Four emerging European countries (the Czech Republic, Estonia, Hungary and Poland) have vetoed a landmark climate action plan that would have made the European Union carbon neutral by 2050.
The action plan would have allowed the EU to put in place the conditions, incentives and enabling framework to ensure a transition to a climate-neutral EU by 2050. The plan would have preserved European competitiveness while taking into account the circumstances of individual states, respecting their right to decide on their own energy mix.
Instead of the action plan, the EU merely agreed to a statement in which the majority of member states commit themselves to reaching zero emissions by 2050.
According to Politico Europe, it was the Polish prime minister, Mateusz Morawiecki, who took the lead in opposing 2050 as the target year, fearing that it will have strongly negative effects on the Polish economy.
“We [first] need to get very concrete conditions on potential compensation mechanisms. (…) A wording on just and responsible energy transformation is not enough for us,” the Polish PM told reporters before the summit on June 20.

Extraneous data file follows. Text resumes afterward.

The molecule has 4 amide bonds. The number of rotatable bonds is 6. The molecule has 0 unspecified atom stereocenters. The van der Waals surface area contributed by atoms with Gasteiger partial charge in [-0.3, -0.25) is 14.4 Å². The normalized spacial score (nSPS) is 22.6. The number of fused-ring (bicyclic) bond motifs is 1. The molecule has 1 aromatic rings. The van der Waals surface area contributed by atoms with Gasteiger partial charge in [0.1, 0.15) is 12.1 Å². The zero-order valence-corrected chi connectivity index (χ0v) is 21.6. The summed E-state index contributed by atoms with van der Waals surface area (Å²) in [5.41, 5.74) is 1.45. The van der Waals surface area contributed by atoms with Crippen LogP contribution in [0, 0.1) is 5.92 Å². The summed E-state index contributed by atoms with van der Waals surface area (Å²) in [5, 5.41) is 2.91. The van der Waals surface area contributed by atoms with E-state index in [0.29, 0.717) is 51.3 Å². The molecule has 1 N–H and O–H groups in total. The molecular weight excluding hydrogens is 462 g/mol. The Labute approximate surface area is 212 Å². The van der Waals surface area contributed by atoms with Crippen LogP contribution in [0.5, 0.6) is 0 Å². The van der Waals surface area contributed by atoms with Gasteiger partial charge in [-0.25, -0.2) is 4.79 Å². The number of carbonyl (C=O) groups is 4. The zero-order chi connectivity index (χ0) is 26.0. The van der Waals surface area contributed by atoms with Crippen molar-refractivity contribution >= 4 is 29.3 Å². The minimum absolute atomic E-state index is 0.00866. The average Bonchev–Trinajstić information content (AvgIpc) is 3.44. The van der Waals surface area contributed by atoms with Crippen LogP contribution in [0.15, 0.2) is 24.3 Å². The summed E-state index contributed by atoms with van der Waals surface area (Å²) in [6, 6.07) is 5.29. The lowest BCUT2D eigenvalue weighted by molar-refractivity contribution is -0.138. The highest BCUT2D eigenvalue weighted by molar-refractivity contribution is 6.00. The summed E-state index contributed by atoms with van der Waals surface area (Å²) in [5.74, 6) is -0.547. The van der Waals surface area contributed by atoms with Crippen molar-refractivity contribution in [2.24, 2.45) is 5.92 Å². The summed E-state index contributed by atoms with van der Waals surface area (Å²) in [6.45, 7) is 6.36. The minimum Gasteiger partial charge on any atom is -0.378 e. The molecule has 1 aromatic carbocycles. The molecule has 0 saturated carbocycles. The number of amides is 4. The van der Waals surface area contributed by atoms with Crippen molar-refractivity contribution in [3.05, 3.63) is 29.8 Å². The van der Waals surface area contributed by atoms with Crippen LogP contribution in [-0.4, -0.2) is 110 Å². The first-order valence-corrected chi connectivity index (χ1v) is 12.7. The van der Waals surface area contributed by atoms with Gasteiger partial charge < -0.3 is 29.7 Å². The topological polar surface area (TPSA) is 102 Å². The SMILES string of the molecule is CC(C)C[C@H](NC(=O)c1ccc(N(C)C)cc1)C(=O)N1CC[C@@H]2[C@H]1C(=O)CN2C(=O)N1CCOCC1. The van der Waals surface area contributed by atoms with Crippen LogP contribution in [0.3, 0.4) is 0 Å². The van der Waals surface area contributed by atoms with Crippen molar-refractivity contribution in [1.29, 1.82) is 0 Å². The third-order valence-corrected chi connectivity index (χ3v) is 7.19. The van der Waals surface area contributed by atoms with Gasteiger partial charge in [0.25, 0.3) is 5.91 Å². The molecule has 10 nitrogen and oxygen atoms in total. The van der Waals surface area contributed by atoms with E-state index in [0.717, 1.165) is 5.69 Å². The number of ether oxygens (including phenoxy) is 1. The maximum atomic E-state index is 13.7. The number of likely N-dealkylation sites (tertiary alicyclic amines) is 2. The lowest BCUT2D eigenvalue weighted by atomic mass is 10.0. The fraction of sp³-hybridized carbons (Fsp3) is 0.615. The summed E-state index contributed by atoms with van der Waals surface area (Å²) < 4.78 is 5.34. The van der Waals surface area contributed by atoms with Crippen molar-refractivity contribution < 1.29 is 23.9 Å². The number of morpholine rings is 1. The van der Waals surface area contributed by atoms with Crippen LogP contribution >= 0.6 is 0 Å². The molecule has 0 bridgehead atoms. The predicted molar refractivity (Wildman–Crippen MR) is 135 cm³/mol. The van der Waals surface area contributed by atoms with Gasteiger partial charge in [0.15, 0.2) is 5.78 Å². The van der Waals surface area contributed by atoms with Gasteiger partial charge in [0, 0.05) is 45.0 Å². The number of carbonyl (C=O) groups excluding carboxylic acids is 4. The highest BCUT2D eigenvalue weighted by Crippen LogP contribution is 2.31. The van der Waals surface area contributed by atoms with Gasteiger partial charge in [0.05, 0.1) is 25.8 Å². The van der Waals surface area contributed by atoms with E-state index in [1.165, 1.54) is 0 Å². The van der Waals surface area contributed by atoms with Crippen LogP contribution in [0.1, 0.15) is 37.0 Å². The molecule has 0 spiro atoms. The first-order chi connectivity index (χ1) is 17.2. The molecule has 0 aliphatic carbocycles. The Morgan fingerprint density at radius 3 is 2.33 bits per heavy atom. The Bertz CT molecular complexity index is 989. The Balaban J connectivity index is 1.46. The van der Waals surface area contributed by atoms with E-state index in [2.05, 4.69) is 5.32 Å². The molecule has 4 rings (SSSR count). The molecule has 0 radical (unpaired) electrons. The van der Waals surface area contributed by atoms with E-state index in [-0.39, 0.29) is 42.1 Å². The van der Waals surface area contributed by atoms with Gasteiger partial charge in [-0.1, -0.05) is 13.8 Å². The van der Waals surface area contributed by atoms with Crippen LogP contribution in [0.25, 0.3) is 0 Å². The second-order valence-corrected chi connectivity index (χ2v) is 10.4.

Andrej Babiš, the Czech prime minister, said that Europe should not aim for such radical goals until other world powers – such as China – do likewise.
The veto is set to cause further trouble as it means the EU will not have a prepared strategy in line with the Paris Agreement ahead of the UN Climate Summit in September. Greenpeace EU and Climate Action Network Europe have called on the bloc to organise an emergency summit before the UN meeting.
The failure of the European heads of state or government to broker the deal comes after some countries, which eventually rejected the agreement, had showed willingness to sign it.
“One of the Hungarian climate policy goals is to make Hungary carbon-neutral by 2050,” Hungarian innovation and technology minister László Palkovics said on June 17, only three days before the EU Council meeting.